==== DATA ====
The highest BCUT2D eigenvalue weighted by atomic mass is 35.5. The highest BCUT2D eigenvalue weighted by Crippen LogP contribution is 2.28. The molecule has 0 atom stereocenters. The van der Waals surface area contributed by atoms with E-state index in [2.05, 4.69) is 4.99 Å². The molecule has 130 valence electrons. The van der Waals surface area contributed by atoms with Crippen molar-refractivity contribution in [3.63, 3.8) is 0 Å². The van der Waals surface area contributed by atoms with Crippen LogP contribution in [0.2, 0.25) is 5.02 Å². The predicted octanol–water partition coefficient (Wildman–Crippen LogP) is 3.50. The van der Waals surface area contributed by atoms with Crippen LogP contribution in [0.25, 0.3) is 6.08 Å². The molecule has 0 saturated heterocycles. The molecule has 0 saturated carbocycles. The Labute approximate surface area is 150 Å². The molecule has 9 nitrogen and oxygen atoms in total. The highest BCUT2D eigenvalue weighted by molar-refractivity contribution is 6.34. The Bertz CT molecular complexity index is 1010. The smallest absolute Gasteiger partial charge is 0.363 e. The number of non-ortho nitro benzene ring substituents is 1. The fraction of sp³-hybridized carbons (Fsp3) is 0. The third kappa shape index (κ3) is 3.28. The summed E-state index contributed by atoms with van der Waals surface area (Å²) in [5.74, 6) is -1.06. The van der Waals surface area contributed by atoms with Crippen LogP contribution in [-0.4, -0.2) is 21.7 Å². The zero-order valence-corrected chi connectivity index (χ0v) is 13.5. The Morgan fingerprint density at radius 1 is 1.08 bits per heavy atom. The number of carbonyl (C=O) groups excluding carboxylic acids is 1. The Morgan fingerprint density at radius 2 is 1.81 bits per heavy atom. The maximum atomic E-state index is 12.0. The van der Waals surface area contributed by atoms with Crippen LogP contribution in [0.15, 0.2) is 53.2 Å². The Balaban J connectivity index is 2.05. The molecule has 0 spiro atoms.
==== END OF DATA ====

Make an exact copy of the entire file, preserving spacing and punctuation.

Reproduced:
The highest BCUT2D eigenvalue weighted by atomic mass is 35.5. The highest BCUT2D eigenvalue weighted by Crippen LogP contribution is 2.28. The molecule has 0 atom stereocenters. The van der Waals surface area contributed by atoms with E-state index in [2.05, 4.69) is 4.99 Å². The molecule has 130 valence electrons. The van der Waals surface area contributed by atoms with Crippen molar-refractivity contribution in [3.63, 3.8) is 0 Å². The van der Waals surface area contributed by atoms with Crippen LogP contribution in [0.2, 0.25) is 5.02 Å². The predicted octanol–water partition coefficient (Wildman–Crippen LogP) is 3.50. The van der Waals surface area contributed by atoms with Crippen LogP contribution in [0.25, 0.3) is 6.08 Å². The molecule has 0 saturated heterocycles. The molecule has 0 saturated carbocycles. The Labute approximate surface area is 150 Å². The molecule has 9 nitrogen and oxygen atoms in total. The highest BCUT2D eigenvalue weighted by molar-refractivity contribution is 6.34. The Bertz CT molecular complexity index is 1010. The smallest absolute Gasteiger partial charge is 0.363 e. The number of non-ortho nitro benzene ring substituents is 1. The fraction of sp³-hybridized carbons (Fsp3) is 0. The third kappa shape index (κ3) is 3.28. The summed E-state index contributed by atoms with van der Waals surface area (Å²) in [5.74, 6) is -1.06. The van der Waals surface area contributed by atoms with Crippen LogP contribution in [-0.4, -0.2) is 21.7 Å². The zero-order valence-corrected chi connectivity index (χ0v) is 13.5. The Morgan fingerprint density at radius 1 is 1.08 bits per heavy atom. The number of carbonyl (C=O) groups excluding carboxylic acids is 1. The Morgan fingerprint density at radius 2 is 1.81 bits per heavy atom. The maximum atomic E-state index is 12.0. The van der Waals surface area contributed by atoms with Crippen LogP contribution in [0.15, 0.2) is 53.2 Å². The Balaban J connectivity index is 2.05. The molecule has 0 spiro atoms.